Stoke fired Tony Pulis yesterday after seven years in charge of the club. During Pulis’ tenure Stoke were promoted from the Championship, and have since spent five seasons as a lower-mid table Premiership team. Richard Whittall wrote a post yesterday about the things that Tony Pulis has brought to football fans, and it looks a pretty solid list to me. At first glance it seems like Pulis has taken a smallish club to the promised land, and been fired for his inability to move them into the upper echelons of the game. But is this really the case?
Per Tyler Duffy:
It should go on record that I can’t verify this tweet, however going by the data here and here then Stoke have ranked 14th and 11th in the Premiership in terms of team salary over the past two seasons (their team salary has risen from £47m in ’09-10, to £53m in ’10-11, to £55m in ’11-12), so even if this turns out to be way wrong (and I’d wager it’s at least close to being correct) Stoke have still been spending a solid amount of cash – in terms of cash outlay they should be a lower mid table team at worst. Each season they’ve finished between 11th and 14th in the league.
Furthermore Stoke have been absolutely butchered in terms of shots ever since entering the league. I just want to highlight here their performances away from home – where they take <35% of the shots, and getting outscored by one goal per game (I'm not kidding – it's incredible). There has been a solitary season of respite for their fans – 2010-11.
The table below is a short summary of their history in the league by season, where the rank out of 240 there refers to the 240 team TSR's I have on record in the 12 seasons from 2000-01 and 2011-12 (12 seasons X 20 teams per season = 240 TSR's), the expected points are the points we'd expect them to achieve based on their TSR, and the expected position is basically a rounding up of the seasons TSR rank out of 240 divided by 12.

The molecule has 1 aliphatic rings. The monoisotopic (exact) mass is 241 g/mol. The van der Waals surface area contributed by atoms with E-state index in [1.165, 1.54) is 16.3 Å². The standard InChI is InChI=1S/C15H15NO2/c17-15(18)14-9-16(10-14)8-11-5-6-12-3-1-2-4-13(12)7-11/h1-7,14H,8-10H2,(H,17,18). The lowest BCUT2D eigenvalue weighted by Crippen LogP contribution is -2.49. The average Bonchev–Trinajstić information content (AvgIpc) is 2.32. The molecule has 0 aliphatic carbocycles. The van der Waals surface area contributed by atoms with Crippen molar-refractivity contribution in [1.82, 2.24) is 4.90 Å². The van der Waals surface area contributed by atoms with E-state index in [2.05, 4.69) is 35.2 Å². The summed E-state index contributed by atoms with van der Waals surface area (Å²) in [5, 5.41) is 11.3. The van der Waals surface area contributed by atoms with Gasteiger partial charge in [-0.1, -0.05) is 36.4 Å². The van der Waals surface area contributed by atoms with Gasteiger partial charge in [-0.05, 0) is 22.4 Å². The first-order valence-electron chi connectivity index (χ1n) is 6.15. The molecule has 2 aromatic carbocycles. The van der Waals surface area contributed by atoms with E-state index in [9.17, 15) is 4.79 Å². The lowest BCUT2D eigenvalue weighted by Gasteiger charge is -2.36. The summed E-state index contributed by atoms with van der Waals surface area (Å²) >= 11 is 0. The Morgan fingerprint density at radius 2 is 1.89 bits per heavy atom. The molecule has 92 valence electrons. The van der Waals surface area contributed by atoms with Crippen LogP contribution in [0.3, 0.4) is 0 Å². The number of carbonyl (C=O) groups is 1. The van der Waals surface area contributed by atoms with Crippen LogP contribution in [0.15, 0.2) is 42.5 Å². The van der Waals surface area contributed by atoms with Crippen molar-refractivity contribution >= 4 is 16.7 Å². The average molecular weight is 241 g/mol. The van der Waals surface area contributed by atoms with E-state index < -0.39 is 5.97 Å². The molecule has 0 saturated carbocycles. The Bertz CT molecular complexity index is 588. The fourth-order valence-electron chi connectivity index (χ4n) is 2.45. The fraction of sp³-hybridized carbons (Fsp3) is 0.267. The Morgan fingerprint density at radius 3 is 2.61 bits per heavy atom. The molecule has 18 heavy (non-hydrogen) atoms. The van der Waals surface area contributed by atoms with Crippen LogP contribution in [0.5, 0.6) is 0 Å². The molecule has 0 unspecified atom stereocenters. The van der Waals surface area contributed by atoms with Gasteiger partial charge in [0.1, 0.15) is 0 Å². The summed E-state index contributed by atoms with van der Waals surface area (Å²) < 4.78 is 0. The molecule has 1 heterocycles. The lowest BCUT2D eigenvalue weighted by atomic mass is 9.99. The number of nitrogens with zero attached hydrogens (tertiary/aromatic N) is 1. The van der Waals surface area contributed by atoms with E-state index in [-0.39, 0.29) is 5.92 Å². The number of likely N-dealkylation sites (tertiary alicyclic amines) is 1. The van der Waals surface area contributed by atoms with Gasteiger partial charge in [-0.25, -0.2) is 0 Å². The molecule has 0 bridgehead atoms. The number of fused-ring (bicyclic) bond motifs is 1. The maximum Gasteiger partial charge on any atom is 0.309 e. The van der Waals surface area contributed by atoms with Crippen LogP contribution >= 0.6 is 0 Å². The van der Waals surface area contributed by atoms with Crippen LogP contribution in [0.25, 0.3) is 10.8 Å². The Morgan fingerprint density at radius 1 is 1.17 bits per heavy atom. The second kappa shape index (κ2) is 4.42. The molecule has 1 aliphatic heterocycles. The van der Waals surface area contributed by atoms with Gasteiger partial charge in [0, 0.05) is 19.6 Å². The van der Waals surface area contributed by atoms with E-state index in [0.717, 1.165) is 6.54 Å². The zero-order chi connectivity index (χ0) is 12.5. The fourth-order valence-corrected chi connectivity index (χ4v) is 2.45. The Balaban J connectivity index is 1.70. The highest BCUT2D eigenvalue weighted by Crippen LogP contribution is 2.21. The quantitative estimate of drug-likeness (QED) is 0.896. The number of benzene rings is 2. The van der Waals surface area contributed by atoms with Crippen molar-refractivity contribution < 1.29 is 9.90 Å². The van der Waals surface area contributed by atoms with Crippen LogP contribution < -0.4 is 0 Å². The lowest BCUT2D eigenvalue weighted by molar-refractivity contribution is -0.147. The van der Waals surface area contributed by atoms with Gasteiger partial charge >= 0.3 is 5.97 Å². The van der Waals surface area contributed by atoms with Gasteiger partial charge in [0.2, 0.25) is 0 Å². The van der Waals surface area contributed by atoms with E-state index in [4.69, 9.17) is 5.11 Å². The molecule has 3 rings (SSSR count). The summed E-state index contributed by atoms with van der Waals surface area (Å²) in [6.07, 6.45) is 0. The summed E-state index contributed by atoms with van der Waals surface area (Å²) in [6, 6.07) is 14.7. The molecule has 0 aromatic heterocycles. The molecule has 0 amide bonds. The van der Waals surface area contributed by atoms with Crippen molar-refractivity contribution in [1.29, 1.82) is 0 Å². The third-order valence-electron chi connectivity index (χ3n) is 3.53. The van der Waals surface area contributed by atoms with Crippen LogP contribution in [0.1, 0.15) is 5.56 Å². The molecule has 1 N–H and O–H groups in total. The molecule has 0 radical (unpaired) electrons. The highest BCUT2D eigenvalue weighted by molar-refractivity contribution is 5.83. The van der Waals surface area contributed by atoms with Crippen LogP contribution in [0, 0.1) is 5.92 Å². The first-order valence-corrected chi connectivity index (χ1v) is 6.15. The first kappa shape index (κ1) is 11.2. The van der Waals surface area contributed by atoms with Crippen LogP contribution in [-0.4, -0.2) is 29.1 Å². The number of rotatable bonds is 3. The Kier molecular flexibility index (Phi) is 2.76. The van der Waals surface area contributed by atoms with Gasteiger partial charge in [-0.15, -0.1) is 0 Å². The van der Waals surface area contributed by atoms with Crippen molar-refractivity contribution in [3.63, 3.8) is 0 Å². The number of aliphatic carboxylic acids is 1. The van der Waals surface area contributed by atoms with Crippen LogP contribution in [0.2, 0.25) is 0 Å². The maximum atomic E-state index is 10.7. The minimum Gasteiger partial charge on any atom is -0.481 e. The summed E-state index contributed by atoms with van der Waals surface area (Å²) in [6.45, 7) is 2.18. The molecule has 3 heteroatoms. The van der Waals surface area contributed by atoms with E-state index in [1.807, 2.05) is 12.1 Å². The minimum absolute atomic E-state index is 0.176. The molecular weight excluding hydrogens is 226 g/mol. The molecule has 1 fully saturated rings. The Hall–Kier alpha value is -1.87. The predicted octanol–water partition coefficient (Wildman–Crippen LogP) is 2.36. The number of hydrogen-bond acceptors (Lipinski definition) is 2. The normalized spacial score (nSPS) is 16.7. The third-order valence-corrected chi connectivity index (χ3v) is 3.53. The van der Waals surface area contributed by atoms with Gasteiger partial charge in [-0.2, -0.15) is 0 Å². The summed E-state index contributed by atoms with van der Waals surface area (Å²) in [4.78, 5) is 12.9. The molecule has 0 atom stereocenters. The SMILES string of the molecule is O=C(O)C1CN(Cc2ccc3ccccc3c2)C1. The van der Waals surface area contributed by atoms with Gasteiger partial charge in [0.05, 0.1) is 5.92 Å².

So in summary Pulis’ spending at Stoke suggests they should be a mid-table team, whereas they’ve been finishing consistently in the lower mid-table, and their performances are a train-wreck in terms of controlling where the ball is on the pitch. I’ve been slicing Stoke’s data up in some different and proprietary ways and I’m pretty confident their TSR is closer to their true ability than their point totals. I think this stuff is pretty marketable so I may come back to write about at a later date, but until I can completely validate it I’ll hold it back and stick to the basics above.
One final thing – Stoke’s games had incredibly few goals in them, about 20% fewer than the league average, and were about 10-15% light on shots too.